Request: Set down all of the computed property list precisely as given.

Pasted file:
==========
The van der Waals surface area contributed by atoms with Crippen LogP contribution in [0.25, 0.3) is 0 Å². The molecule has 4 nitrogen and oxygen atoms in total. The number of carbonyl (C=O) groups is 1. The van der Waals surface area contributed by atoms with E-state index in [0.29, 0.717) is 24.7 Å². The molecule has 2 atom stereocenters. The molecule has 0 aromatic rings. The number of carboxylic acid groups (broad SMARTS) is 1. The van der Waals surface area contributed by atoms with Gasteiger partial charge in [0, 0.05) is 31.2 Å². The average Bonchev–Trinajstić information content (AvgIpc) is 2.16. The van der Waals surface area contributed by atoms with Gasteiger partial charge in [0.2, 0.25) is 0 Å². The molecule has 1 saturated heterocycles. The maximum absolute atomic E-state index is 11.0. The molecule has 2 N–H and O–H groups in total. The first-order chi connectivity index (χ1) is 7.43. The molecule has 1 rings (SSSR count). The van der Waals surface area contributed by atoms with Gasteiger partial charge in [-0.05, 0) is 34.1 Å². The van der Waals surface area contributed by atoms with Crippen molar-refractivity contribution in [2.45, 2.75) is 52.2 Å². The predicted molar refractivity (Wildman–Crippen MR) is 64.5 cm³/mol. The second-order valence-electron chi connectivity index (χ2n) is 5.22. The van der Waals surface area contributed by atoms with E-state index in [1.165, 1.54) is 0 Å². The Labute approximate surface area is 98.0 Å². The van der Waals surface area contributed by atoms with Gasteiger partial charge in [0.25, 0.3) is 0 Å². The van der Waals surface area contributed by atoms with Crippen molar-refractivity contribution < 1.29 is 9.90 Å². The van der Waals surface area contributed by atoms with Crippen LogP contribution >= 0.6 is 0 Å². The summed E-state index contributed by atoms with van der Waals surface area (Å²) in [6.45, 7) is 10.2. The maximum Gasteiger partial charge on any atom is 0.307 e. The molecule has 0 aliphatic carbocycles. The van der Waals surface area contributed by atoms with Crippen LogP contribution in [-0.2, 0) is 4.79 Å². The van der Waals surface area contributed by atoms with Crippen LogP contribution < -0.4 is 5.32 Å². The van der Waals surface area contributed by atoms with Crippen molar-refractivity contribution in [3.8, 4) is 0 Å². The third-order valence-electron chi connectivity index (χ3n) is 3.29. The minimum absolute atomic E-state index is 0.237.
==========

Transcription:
The van der Waals surface area contributed by atoms with Crippen LogP contribution in [0.25, 0.3) is 0 Å². The molecule has 4 nitrogen and oxygen atoms in total. The number of carbonyl (C=O) groups is 1. The van der Waals surface area contributed by atoms with E-state index in [0.29, 0.717) is 24.7 Å². The molecule has 2 atom stereocenters. The molecule has 0 aromatic rings. The number of carboxylic acid groups (broad SMARTS) is 1. The van der Waals surface area contributed by atoms with Gasteiger partial charge in [0, 0.05) is 31.2 Å². The average Bonchev–Trinajstić information content (AvgIpc) is 2.16. The van der Waals surface area contributed by atoms with Gasteiger partial charge in [0.2, 0.25) is 0 Å². The molecule has 1 saturated heterocycles. The maximum absolute atomic E-state index is 11.0. The molecule has 2 N–H and O–H groups in total. The first-order chi connectivity index (χ1) is 7.43. The molecule has 1 rings (SSSR count). The van der Waals surface area contributed by atoms with Gasteiger partial charge in [-0.05, 0) is 34.1 Å². The van der Waals surface area contributed by atoms with Crippen molar-refractivity contribution in [2.45, 2.75) is 52.2 Å². The predicted molar refractivity (Wildman–Crippen MR) is 64.5 cm³/mol. The second-order valence-electron chi connectivity index (χ2n) is 5.22. The van der Waals surface area contributed by atoms with E-state index in [1.165, 1.54) is 0 Å². The Labute approximate surface area is 98.0 Å². The van der Waals surface area contributed by atoms with Gasteiger partial charge in [0.25, 0.3) is 0 Å². The van der Waals surface area contributed by atoms with Crippen molar-refractivity contribution < 1.29 is 9.90 Å². The van der Waals surface area contributed by atoms with Crippen LogP contribution >= 0.6 is 0 Å². The summed E-state index contributed by atoms with van der Waals surface area (Å²) in [6.45, 7) is 10.2. The maximum Gasteiger partial charge on any atom is 0.307 e. The molecule has 0 aliphatic carbocycles. The van der Waals surface area contributed by atoms with Crippen LogP contribution in [-0.2, 0) is 4.79 Å². The van der Waals surface area contributed by atoms with Crippen LogP contribution < -0.4 is 5.32 Å². The van der Waals surface area contributed by atoms with Crippen molar-refractivity contribution in [3.8, 4) is 0 Å². The third-order valence-electron chi connectivity index (χ3n) is 3.29. The minimum absolute atomic E-state index is 0.237.